Why not try solving your dispute through mediation rather than go to court? Mediation is an alternative dispute resolution (ADR) measure, whereby a mediator helps those involved in a dispute to reach an agreement. The government and legal practitioners of Latvia are aware of the advantages of mediation.
The use of mediation in the settlement of civil disputes is currently in its initial stages in Latvia. There is no central government body responsible for regulating the profession of mediator.
The Mediation Council (Mediācijas padome) is an association founded on 25 July 2011 which brings together a number of associations registered in Latvia that are active in the field of mediation. It aims to develop common training standards for mediators and introduce certification for training programmes, to draft and adopt a Code of Conduct for certified mediators, and also to represent certified mediators, to put its views to national and local authorities, other authorities and officials, and to deliver opinions on legislative matters and legal practice pertaining to mediation.
The Mediation Council was founded by the following associations:
Mediation and ADR (Mediācija un ADR) was established on 7 April 2005. It aims to:
The organisation advises the parties involved in a dispute and their representatives on the choice of a specialist, and also holds lectures and seminars on mediation and ADR. Some members of the organisation are practising mediators specialising in civil and criminal cases. Members have acquired negotiation and mediation skills both in Latvia and abroad in training with experienced mediators and conflict resolvers from the United States, the United Kingdom, Germany and other countries.
Integrated Mediation in Latvia (Integrētā mediācija Latvijā — IMLV) was founded on 10 August 2007. It envisions a society that resolves disputes successfully, where the interests of all parties are represented equally and the dispute resolution process is humane, equitable and based on cooperation. IMLV was founded in close cooperation with the Integrierte Mediation association in Germany. Cooperation is planned in the fields of education, additional training, supervision, the introduction of mediation services and adoption of good practice.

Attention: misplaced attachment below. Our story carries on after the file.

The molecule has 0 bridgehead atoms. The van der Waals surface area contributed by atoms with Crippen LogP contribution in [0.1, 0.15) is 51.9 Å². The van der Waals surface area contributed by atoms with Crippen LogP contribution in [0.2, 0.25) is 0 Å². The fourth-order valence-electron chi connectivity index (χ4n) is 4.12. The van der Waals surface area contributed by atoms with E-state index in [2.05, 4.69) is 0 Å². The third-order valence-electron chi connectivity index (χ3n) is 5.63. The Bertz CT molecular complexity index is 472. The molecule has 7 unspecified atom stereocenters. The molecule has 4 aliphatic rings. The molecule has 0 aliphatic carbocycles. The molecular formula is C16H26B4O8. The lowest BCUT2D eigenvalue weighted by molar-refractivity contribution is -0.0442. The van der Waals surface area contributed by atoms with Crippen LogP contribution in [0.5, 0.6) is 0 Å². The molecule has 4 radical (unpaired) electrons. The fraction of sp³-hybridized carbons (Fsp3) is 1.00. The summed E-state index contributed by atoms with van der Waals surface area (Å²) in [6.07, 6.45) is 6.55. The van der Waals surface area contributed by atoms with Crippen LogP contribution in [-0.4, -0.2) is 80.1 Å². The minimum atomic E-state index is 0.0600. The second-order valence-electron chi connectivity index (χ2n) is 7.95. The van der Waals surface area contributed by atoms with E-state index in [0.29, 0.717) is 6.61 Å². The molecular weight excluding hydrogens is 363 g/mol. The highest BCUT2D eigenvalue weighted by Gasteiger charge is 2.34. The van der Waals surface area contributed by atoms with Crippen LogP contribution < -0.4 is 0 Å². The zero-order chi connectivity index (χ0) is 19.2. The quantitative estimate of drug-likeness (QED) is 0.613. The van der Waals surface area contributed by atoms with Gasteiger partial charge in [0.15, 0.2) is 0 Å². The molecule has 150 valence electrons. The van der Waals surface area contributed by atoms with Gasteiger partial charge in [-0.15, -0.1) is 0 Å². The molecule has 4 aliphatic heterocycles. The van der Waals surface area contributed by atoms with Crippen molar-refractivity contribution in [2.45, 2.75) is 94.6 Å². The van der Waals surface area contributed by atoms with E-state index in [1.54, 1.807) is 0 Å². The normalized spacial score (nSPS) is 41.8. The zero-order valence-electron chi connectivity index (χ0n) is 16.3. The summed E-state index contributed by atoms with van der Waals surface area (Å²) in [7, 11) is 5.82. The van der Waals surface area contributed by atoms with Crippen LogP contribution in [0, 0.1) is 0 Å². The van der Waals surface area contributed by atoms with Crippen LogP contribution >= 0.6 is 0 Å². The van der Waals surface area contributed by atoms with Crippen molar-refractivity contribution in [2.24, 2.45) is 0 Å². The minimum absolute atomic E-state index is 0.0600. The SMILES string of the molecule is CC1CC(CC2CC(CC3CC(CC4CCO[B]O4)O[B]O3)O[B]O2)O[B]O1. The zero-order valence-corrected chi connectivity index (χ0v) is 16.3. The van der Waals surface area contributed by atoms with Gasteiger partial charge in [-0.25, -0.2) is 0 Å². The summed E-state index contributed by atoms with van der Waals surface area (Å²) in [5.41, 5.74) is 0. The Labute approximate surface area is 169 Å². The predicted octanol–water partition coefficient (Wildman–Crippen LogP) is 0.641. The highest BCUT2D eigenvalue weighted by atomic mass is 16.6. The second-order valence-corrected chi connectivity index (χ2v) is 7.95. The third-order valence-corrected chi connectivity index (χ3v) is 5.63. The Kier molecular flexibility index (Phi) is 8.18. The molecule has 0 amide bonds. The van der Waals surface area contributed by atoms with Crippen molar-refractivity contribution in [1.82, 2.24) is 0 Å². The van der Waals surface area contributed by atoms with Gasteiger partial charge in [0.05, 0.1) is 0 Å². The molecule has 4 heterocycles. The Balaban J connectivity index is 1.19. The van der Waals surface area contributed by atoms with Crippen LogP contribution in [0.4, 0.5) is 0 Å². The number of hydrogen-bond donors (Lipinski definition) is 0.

IMLV aims to promote the development of mediation at a regional, national and international level by integrating it into the dispute resolution process of institutions and organisations and into the work of professionals and society in general.
To achieve this aim, IMLV has set itself the following tasks:
IMLV brings together various professionals – including practising mediators – aiming to integrate mediation skills into their activities and promote public awareness of mediation as a viable option in dispute resolution.
The Integration for Society association’s Victim Support Centre became operational in 2003. Its main objective is to support the victims of crime. Since 2004 the staff include 20 mediators well-versed in mediation procedures and able to use them in resolving civil and administrative law disputes.
Mediation is admissible in many areas. The area in which it could be most widely used is that of civil disputes arising in family law and commercial law.
Recourse to mediation is entirely voluntary.
Mediation is not a prerequisite to initiating certain types of judicial proceedings or continuing judicial proceedings.
Mediation in Latvia is not regulated by any external laws and regulations.
A website dedicated to mediation: http://www.mediacija.lv/.
The two associations Mediation and ADR and Integration for Society have trainers who offer a basic course in mediation intended for future mediators and a course on basic conflict resolution skills for use in professional and personal settings.
The resolution of civil disputes via mediation is not provided free of charge. The cost of mediation depends on several factors: the mediator’s qualifications and experience, the complexity of the dispute, the number of mediation sessions required and other factors.
However, in cases concerning children’s interests and rights, the Foreign and Conciliation Affairs Board of the Riga Family Court (Rīgas Bāriņtiesas Ārlietu un samierināšanas pārvalde) provides services to residents of Riga free of charge. Disputes mostly concern maintenance, arrangements for a child’s place of residence, visiting rights, custody and child‑raising.
Directive 2008/52/EC stipulates that those involved in a dispute may request that a written agreement arising from mediation be made enforceable. Member States are to inform the Commission of the courts and other authorities competent to handle such requests.
Latvia has not yet communicated this information.
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